Here is how these first 50K look from above, thanks to's 3D flyover (click on this link or the image below).

Upon getting back to my room for a good shower, I discovered a big blister under my left foot: unforgiving asphalt! And frustrating beginner mistake, I should have carried more Vaseline on me, if I had imagined there wouldn’t be any at the medical stations...

I was also disappointed that there weren’t any Coke at the stations, I would have welcomed a few cups. I actually thought it was on the list of aid station supplies but, reading the instructions again tonight, it wasn’t (but I did see the advertised cucumber! ;-).

Again, apart from that, the organization was impeccable. I was blown away by the number of SWAT/policemen along the course, so many volunteers too and in some long sections, road dividers every 10 meters or so.
The asphalt was super clean and in pristine conditions. And the TV coverage was impressive, with half a dozen of motorcycles and even a helicopter!

I’m sure the organizers are on track for getting a World championship soon!

Back to the title, I'm cheating a bit: 2 minutes too fast at 50K might have been OK. The real problem is that, especially in such a heat and on a rolling course, I shouldn't have been up to 5 minutes ahead of schedule at 30K, that wasn't reasonable and sustainable. And, yes, when you have such a big goal, going too fast by a mere minute has consequences, and even more so for a few minutes...

After my shower, I went to the side of the course which conveniently circumvent the resort we are staying at, and took a bunch of pictures while writing this race report. It was inspiring to see the lead runners, 11K from their finish, as well as many other runners still having 37K to cover, and I was thinking of the struggle I avoided myself... I took many pictures but Picasa wouldn't let me upload in Google Photos tonight, that might have to wait until I'm back to California on Sunday (100K runners, I'll add a link as soon as I can). Here is the photo album (please grab your picture if interested, I may not maintain this album for ever).

Two short videos of the lead man and woman at 89K, respectively Tatsuya Itagaki from Japan and Radka Churanova from the Czech Republic:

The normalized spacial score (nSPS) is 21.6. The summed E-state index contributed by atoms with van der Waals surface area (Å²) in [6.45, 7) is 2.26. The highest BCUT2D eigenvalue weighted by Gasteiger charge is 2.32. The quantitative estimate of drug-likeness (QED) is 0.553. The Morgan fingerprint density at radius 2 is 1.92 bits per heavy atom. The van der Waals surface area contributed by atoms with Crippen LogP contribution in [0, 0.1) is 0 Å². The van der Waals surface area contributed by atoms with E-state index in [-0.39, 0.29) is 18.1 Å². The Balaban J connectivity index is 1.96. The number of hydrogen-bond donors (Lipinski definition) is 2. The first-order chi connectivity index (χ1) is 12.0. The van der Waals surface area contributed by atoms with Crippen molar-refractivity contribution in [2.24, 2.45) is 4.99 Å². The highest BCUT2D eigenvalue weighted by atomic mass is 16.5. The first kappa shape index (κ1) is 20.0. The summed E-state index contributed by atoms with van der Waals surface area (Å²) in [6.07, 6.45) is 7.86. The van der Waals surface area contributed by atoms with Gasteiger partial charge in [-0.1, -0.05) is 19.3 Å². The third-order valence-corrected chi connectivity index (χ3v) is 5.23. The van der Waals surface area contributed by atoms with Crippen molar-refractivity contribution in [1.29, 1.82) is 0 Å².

Seeing that even Giorgio struggled to get on the podium (he was in 6th with 11K to go, yet all smiles), and Jan dropped after running the first 50K in 3:29 then walking some until 75K, made me realize it was indeed not the perfect conditions after all.
Although I tend to do well in the heat, I was certainly not mentally prepared for it today. Excuses, excuses...

14th DNF in 160 ultra races over the past 12 years, and I'm still learning... Of course, I'm super disappointed for failing again, especially as that was my last attempt at this distance while in the M50-54 age group and I felt as prepared as I could be given my other crazy busy lives. Was I too well prepared and tired from it? Yet, I'm thrilled to have lived quite a unique experience again, being part of such an international event, thank you for the invitation, Changan Ford Automobile and Ms. Tao from Kiren Sports! Time to get back to the paying job and see what 2019 brings with an age group change!

*** Next day addition. A few additional encounters and pictures before leaving Xianning on Saturday morning.

Samuel Trudel, who represented Canada at this year's 100K World Championships in Croatia. Like me, Samuel was shooting for a time around 7:30 and was on pace for 3/4 of the race before suffering from a heat stroke at 75 kilometer. Another victim of the heat and rolling course, and DNF... :-(
And with the super organizer, Ms. Tao!

PS: bonus pictures from the nice shore of Futou Lake, near our resort.


Pierre Haren said...

Great job Jean, and 50K in 3:43 is still the dream of lots of mortals...

Jean Pommier said...

Thank you for following the action, Pierre! Yes, gratitude for doing all this, still! :-)